Allow me to opine, quip, chirp, ploop, about the new Cal Newport article

I've been following Cal Newport's blog, Study Hacks ever since I started using an RSS reader (again) two+ years ago. And now he has a new article called TikTok's Poison Pill, and I 100% see where he is coming from with the approach, and I believe him to be 100% right (even though it is all just speculation).

He muses (or perhaps might just be "luckily guessing") that TikTok is going to become, or perhaps already is, a "poison pill" for legacy social media services. Since Facebook/Instagram/Meta (all three are the same) have had to radically alter the way their services work, which were previously monopolized and fine-tuned with a "social graph" (a term I hadn't heard of before), and since the "FIM" are now cast into the raw market of attention economy competition, vanity fueled time wasting, and competitive virality, it is (probably) true that they cannot compete with TikTok long or short term, because...well, more people (1B+) are just choosing to spend more time on TikTok than old school services (even though they (the users) likely aren't "choosing" anything - they're being duped and made addicted in a whirlwind of "happy brain yum yum's", all of which will dissipate over time - not because of product change, but because the human brain learns how to defend against this type of continual (dopamine) poisoning, then manifests subconscious ways of getting away from it).

It brings to mind an old headline I read from the now defunct celebrity gossip blog, I Don't Like You In That Way, which read:

"Brad Pitt not tired of being a dad yet? Give him time."

Mean (of course, that was IDLYITW's approach to everything), but, it's effectively the same "gist" here with TikTok users and their fondness of that service:

"TikTok users not burned out on TikTok yet? Give them time."

It's inevitable.

But, I also agree with, and hoping for, the same outcome that CN "mused", which is that this social torpedoing of user attention from TikTok against the "FIM" (which I will now call it), might just bring down that co once and for all. And by "bring down", I mean cause a viscious cycle of open up (deeper, it sorta already started) of loss of investment, and therefore more FIM co employee layoffs, and therefore different products/ambitions being set by the wayside to (re)focus on it's own core products, and therefore "FIM" losing the ability to sustain/maintain it's already monolithic data sat, databases, user-facing functionalities, etc.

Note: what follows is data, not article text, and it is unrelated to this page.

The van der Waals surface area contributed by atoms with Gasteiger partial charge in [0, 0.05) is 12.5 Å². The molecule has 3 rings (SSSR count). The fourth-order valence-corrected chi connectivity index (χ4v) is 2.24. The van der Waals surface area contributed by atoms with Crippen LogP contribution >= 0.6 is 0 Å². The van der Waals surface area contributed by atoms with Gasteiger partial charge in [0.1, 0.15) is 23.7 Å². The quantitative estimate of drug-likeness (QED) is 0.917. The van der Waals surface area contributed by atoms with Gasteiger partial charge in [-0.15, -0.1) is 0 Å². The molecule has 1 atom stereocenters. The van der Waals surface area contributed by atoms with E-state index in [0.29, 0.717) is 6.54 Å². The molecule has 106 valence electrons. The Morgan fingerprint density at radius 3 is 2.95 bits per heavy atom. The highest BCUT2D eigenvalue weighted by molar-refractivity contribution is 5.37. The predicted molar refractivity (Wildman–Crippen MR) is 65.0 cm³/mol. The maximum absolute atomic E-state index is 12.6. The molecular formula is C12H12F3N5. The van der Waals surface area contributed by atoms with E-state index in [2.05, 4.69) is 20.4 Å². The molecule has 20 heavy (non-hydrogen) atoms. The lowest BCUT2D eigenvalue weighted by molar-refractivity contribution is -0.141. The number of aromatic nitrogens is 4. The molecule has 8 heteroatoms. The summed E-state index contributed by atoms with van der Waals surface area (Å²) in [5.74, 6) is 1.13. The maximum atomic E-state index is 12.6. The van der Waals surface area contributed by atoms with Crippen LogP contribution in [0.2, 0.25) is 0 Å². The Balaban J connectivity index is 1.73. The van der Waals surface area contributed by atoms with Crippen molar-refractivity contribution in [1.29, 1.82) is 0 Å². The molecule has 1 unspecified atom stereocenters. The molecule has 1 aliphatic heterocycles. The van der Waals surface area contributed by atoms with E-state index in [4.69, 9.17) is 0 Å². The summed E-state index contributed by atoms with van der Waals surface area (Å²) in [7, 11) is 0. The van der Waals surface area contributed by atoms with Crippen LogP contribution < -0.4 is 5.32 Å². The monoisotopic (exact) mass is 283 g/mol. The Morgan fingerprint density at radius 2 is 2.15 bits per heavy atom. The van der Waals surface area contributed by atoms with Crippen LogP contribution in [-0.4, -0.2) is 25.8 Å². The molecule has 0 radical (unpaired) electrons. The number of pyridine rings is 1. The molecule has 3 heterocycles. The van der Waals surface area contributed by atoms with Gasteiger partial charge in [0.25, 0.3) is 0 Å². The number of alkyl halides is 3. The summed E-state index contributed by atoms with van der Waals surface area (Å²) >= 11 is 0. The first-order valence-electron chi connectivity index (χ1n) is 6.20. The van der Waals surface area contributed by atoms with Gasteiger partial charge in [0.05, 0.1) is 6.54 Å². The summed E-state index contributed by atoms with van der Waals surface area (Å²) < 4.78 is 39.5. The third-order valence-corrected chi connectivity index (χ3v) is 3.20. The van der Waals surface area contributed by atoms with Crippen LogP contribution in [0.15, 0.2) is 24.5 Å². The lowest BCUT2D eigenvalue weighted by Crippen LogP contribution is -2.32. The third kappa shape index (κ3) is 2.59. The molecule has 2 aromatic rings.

It's capitalistically hopeful, as I would like to see this 1.5 decade-old digital tyrant finally be put to rest, but also geographically and socially reckless (as in, people in the world - not social media, per se) - because it is a "cut off your nose to spite your face" approach to "dealing" with Facebook or/and Instagram and all these other Meta products. It would just be a transfer of tyranny, and just another way for those who can't put down their phones to NEVER put down their phones. Geographically, it is abysmal, too, because in the U.S. (where most of these users are - for both Facebook and TikTok), we, Americans, still have the (perceived) belief/concept that the United States government could/would regulate monopolistic co's, and do "what's right for the American people", and "reign in" domestic businesses that are overall invasive to the citizens or/and anti-competitive in nature. But with TikTok, they are Chinese-based. So no regulation can actually happen in regards to that in terms of the United States (government) oversight. They (the U.S. government) can demand that tech co's (such as Google/Apple) remove TikTok from app stores (which the FCC chairman has already sent a memo detailing as much), but Google/Apple (both are their own separate monopolies) nary listen to government requests short of a legally-binding court order.

So, we'll see where this all goes.

Here's hoping for the best.

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